There seems to be an open-source equivalent to just about every type of commercial software on the market and almost as many vendors charging money to help companies implement, use, and upgrade this software. Still, business-technology managers know all too well the adage about open source: It's free, as in a free puppy. The work and expense start once you get it home.
Still, open-source applications often represent the only opportunity for midmarket companies like construction-management firm Rudolph and Sletten to get packaged software to meet their sophisticated IT needs. Rudolph and Sletten IT manager Sam Lamonica chose the GroundWork Monitor network- management application from GroundWork Open Source Solutions Inc. rather than more expensive options from BMC Software Inc. or Computer Associates. GroundWork is built on top of open-source monitoring, Web portal, and network-traffic-analysis applications, so there was no up-front software license to pay. Says Lamonica, "Otherwise, I would have had to start looking at the bigger players, which would have been cost-prohibitive."
More than half of the $2.5 billion spent annually on content management is for services, Newton says. It's the dependence on services revenue that makes content management such a strong opportunity for a company employing an open-source model.
New open-source products can't compete with the breadth of functions in established commercial software. Instead, the open-source sales pitch often hinges on responsiveness--offering exactly what customers want, by letting them have a hand in development. Since users are directly involved in the evolution of an open-source application, the promise goes, their needs are met more directly than they would be by a commercial vendor that's trying to get its customer base to spend money on the latest upgrade. "Think of any system like Interwoven or Vignette and its most-advanced features, such as language translation," says John Harney, president of ASPWatch, a consulting firm for application-hosting companies, whose evaluation of nine open-source content-management systems was recently published by research firm Cutter Consortium. A major international company would need data from different countries in different languages. But most open-source vendors don't offer this, and their users don't need it--or want to pay for it.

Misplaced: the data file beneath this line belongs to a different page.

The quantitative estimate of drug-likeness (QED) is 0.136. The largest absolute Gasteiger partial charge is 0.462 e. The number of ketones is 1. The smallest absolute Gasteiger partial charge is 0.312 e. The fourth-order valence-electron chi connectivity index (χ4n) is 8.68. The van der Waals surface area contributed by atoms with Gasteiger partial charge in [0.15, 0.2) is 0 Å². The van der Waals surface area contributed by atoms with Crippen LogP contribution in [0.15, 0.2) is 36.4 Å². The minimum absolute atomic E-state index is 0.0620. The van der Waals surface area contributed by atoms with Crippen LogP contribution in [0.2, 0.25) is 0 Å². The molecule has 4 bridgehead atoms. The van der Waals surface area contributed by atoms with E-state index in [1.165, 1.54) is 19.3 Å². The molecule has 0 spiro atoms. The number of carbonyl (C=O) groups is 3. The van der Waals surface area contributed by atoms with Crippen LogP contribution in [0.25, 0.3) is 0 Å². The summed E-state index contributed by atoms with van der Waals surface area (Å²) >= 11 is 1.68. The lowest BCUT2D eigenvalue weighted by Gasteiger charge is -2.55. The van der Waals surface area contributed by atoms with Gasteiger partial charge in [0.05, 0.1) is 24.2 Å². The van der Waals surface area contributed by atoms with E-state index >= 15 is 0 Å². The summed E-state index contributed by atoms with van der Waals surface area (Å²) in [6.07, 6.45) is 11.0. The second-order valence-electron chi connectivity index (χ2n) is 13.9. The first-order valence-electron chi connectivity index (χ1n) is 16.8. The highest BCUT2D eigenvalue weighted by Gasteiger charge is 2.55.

But Alfresco's ambition isn't to be a niche application. Newton has a sky's-the-limit view similar to that of JBoss Inc. and MySQL AB, meaning the company is selling products and services to users with the hope that developers in the open-source community will supplement Alfresco's efforts and eventually help create products that rival the market leaders. Proprietary vendors don't interact with their customers the way the open-source community keeps tabs on the needs of its users. "It becomes more of a dialogue between the person who developed the system and the person using the system," Newton says.
Yet balancing commercial and community needs isn't easy. In fact, given the growing crowds of open-source startups, one of the biggest questions is this: Can this new crop of open-source entrepreneurs build successful businesses when their core software is built by an army of faceless code jockeys, with little interest in helping guys like Newton earn his next million? "There is a disincentive to contribute, and most of those vendors have difficulty building up a healthy number of outside engineers that give them the leverage of the open-source community when developing their products and services," says Brian Behlendorf, co-founder of one of open source's great successes, the Apache Web Server Project, and founder and chief technology officer of CollabNet Inc., a maker of software that helps programmers work together. "You see some developers who say, 'There's someone already getting paid to develop the complex stuff, so I'll leave that to them.'"